Roman noted that the National Incident-Based Reporting System now being used by the FBI is new and that California and New York only provided estimates for 2021, which were factored in the data. However, Roman added that the old system prior to 2021 “shows the same general trend in recent years: California and Oklahoma are similar, with Oklahoma a little higher on property crimes, and New York much lower on both.”

In a statement to Yahoo News, Stitt’s campaign manager, Donelle Harder, said, “The FBI has admitted that the 2021 data is incomplete and incomparable, as it was the first year to transition to a new reporting method for States. We know Governor Stitt’s pro-safety, smart-on-crime policies are working because Oklahoma has the lowest recidivism rate in the nation; and he has invested in training and recruitment of public safety professionals, increased state law enforcement pay by 30%, and made record investments in mental health resources both for Oklahomans and our law enforcement.”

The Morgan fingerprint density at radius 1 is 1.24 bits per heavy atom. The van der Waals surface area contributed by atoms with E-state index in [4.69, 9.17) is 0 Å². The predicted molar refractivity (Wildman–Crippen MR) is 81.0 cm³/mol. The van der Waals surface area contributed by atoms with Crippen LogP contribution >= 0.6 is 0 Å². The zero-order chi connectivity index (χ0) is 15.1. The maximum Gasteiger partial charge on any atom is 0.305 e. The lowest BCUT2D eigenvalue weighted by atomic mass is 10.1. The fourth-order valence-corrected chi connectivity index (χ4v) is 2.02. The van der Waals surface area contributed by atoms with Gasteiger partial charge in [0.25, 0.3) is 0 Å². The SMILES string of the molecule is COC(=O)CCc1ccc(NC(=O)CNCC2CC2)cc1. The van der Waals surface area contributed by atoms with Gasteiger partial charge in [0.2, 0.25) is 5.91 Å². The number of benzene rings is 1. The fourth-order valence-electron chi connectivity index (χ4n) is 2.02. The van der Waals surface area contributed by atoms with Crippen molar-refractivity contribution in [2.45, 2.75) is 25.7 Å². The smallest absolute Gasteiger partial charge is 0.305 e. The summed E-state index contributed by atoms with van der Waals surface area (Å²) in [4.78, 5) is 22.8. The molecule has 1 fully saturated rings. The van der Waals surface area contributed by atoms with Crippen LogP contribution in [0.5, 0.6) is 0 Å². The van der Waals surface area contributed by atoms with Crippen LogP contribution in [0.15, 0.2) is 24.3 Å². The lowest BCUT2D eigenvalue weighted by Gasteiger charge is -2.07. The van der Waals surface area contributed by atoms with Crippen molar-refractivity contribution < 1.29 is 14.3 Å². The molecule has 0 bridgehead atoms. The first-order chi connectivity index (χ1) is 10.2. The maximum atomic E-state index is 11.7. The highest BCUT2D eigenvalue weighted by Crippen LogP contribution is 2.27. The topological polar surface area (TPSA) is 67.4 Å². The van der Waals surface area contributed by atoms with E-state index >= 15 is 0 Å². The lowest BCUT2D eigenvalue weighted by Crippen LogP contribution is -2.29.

According to the Oklahoman, the state has one of the nation’s highest incarceration rates but a recidivism rate — which refers to the number of convicted felons who reoffend — of about 20%, one of the lowest.

Using the most recent Centers for Disease Control and Prevention data, Oklahoma ranked ahead of both California and New York in homicide rates from 2014 to 2020. A study released earlier this year by the center-left think tank Third Way found that murder rates were higher in states that voted for former President Donald Trump in the 2020 election.

According to Roman, there are a number of explanations for why people would be surprised by that statistic and why it’s accurate.